Over the past few centuries, there have been many attempts to write the English language phonographically—that is, in ways that reflect the actual sound of the language more holistically or less arbitrarily than usual. None of these systems has supplanted traditional spelling in widespread use, although the International Phonetic Alphabet (IPA) is now pretty well entrenched among specialists. Each also uses a set of characters or conventions that is somewhat unfamiliar to general audiences, making texts written in it challenging for them to read. But we can also try to access such inscriptions in another way: as long as each character represents one sound or sequence of sounds with reasonable consistency, we should be able to use modern speech synthesis software to actualize them meaningfully as audio. And I recently found a piece of software that allows us to do that, with certain limitations: eSpeak.
The main limitation (from my standpoint) is that eSpeak is designed to be language-specific. Its main purpose is text-to-speech conversion using ordinary text as its input, and the rules for how to do this vary greatly from language to language (imagine what’s involved in articulating character strings like nought, pizza, beaucoup, etc.). The software also allows the user to enter phoneme mnemonics based loosely on IPA as rendered in ASCII characters, which is what enables us to actualize phonographic inscriptions more or less as written, but it does this using a language-specific “voice” with its own restricted selection of phonemes. Since our goal here is to synthesize English-language speech, we’ll start by using the default English voice, but many sounds that don’t occur in contemporary English aren’t available in the off-the-shelf English voices, such as [[A]], which did exist in older versions of the language—more on that later.
So here’s the process, in three steps:
- Associate each character in the historical script with a sound or combination of sounds available to English voices in eSpeak, trying to find the one that most closely approximates what the creator of the script intended the character to represent.
- Transcode the text from its original script into eSpeak-compatible phoneme mnemonics on this basis.
- Use eSpeak to execute the inscription automatically as audible speech.
I should emphasize that my purpose here is not to produce an “accurate” or even “acceptable” rendering of English as it was actually spoken in any particular place and time. Instead, I want to actualize the phonographic scripts as written, making the distinctions they make and ignoring the distinctions they don’t make (at least, as much as is possible given the assumptions and rules of the software itself). In effect, I’m trying to give people who lived in past centuries the opportunity to program a modern speech synthesis engine based on their (perhaps limited) understandings of the language. That said, the results posted here are intended mainly as a proof of concept. An audio rendering of the phonographic scripts exactly as written, meaning a one-to-one match of symbol to sound with no substitutions by the software whatsoever, might take a bit more work and study. These are the best results I could obtain quickly, with little or no under-the-hood tweaking of eSpeak itself. Even so, I think they’re pretty interesting.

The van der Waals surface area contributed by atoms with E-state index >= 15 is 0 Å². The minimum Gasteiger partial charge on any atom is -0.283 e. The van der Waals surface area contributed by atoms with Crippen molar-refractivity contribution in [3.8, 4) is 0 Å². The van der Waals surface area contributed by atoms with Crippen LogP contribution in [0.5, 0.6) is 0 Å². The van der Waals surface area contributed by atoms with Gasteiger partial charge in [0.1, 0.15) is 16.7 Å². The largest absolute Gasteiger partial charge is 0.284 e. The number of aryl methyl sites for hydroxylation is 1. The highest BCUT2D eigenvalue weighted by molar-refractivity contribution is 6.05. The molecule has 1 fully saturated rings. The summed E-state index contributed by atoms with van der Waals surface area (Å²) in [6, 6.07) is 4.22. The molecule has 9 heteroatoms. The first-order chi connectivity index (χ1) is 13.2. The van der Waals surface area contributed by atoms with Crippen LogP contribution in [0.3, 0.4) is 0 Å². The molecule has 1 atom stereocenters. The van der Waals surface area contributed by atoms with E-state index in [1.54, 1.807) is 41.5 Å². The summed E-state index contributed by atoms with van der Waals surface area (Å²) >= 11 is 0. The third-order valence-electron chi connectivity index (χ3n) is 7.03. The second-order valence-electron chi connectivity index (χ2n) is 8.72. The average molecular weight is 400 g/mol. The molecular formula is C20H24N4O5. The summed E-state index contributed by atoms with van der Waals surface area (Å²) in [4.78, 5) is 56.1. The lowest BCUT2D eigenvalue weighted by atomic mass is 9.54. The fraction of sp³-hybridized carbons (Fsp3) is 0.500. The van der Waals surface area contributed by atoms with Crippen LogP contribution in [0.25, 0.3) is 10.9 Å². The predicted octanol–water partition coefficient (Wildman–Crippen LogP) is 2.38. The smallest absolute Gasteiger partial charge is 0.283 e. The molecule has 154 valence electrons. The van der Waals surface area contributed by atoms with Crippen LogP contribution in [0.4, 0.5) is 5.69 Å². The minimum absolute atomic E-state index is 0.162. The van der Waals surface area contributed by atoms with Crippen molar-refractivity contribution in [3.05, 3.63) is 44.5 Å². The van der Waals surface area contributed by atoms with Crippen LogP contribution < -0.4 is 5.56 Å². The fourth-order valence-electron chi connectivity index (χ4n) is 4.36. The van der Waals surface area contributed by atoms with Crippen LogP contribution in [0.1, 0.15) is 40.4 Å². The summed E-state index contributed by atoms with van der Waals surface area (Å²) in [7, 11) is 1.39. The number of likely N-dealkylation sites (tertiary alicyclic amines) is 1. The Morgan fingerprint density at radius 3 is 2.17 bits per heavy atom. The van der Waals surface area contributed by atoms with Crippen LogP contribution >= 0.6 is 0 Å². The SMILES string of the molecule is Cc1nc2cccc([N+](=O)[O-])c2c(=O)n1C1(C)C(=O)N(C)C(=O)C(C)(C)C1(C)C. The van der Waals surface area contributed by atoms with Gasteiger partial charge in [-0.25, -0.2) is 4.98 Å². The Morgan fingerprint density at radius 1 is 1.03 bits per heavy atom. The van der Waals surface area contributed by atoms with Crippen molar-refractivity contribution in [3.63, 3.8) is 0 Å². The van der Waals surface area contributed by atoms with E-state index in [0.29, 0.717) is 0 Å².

EXPERIMENT #1: PHONOTYPY (1844)
If we trace the IPA back to its point of origin, we land upon the Phonotypy of the 1840s: a print equivalent of Isaac Pitman’s handwritten “phonographic” system of stenography. Here’s the first version of Phonotypy used experimentally in print at the beginning of 1844, together with the equivalent eSpeak phoneme mnemonics:
I’ve transcoded [[e:]] rather than [[eI]] and [[o:]] rather than [[oU]], because these vowels weren’t explicitly identified by the system as diphthongs, in contrast to [[aI]], [[OI]], [[aU]], and [[ju:]]. According to the stated rules of accentuation, a polysyllabic word was supposed to be stressed on the penultimate syllable unless some other syllable was marked (with a ‘ following it), so I’ve encoded these stresses throughout, which eSpeak factors into its synthesis of intonation. Here are the opening paragraphs of an address by Isaac Pitman that appeared in the Phonotypic Journal for January 1844 as the first substantial text ever published in Phonotypy:
TO THE MEMBERS OF THE “PHONOGRAPHIC CORRESPONDING SOCIETY,” AND THE SUBSCRIBERS TO THE PHONETIC FOUNT.